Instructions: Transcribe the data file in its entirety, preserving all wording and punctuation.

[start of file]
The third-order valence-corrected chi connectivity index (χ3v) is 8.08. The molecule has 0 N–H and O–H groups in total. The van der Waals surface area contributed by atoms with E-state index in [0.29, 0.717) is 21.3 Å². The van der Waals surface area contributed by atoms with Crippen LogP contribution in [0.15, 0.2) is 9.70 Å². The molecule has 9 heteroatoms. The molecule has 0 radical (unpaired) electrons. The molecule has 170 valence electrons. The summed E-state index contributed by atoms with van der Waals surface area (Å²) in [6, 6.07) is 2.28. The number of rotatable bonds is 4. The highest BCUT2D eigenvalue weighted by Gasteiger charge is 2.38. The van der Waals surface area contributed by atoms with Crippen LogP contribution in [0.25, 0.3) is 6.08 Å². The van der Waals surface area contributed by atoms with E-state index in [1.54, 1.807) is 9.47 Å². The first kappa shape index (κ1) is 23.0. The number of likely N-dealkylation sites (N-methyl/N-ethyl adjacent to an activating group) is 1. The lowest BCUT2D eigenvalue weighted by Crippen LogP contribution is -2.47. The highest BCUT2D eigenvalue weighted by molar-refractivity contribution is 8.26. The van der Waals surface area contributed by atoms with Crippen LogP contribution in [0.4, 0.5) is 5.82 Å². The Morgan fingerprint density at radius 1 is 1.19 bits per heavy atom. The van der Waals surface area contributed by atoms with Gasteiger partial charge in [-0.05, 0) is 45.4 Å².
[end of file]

The third-order valence-corrected chi connectivity index (χ3v) is 8.08. The molecule has 0 N–H and O–H groups in total. The van der Waals surface area contributed by atoms with E-state index in [0.29, 0.717) is 21.3 Å². The van der Waals surface area contributed by atoms with Crippen LogP contribution in [0.15, 0.2) is 9.70 Å². The molecule has 9 heteroatoms. The molecule has 0 radical (unpaired) electrons. The molecule has 170 valence electrons. The summed E-state index contributed by atoms with van der Waals surface area (Å²) in [6, 6.07) is 2.28. The number of rotatable bonds is 4. The highest BCUT2D eigenvalue weighted by Gasteiger charge is 2.38. The van der Waals surface area contributed by atoms with Crippen LogP contribution in [0.25, 0.3) is 6.08 Å². The van der Waals surface area contributed by atoms with E-state index in [1.54, 1.807) is 9.47 Å². The first kappa shape index (κ1) is 23.0. The number of likely N-dealkylation sites (N-methyl/N-ethyl adjacent to an activating group) is 1. The lowest BCUT2D eigenvalue weighted by Crippen LogP contribution is -2.47. The highest BCUT2D eigenvalue weighted by molar-refractivity contribution is 8.26. The van der Waals surface area contributed by atoms with Crippen LogP contribution in [0.4, 0.5) is 5.82 Å². The Morgan fingerprint density at radius 1 is 1.19 bits per heavy atom. The van der Waals surface area contributed by atoms with Gasteiger partial charge in [-0.05, 0) is 45.4 Å².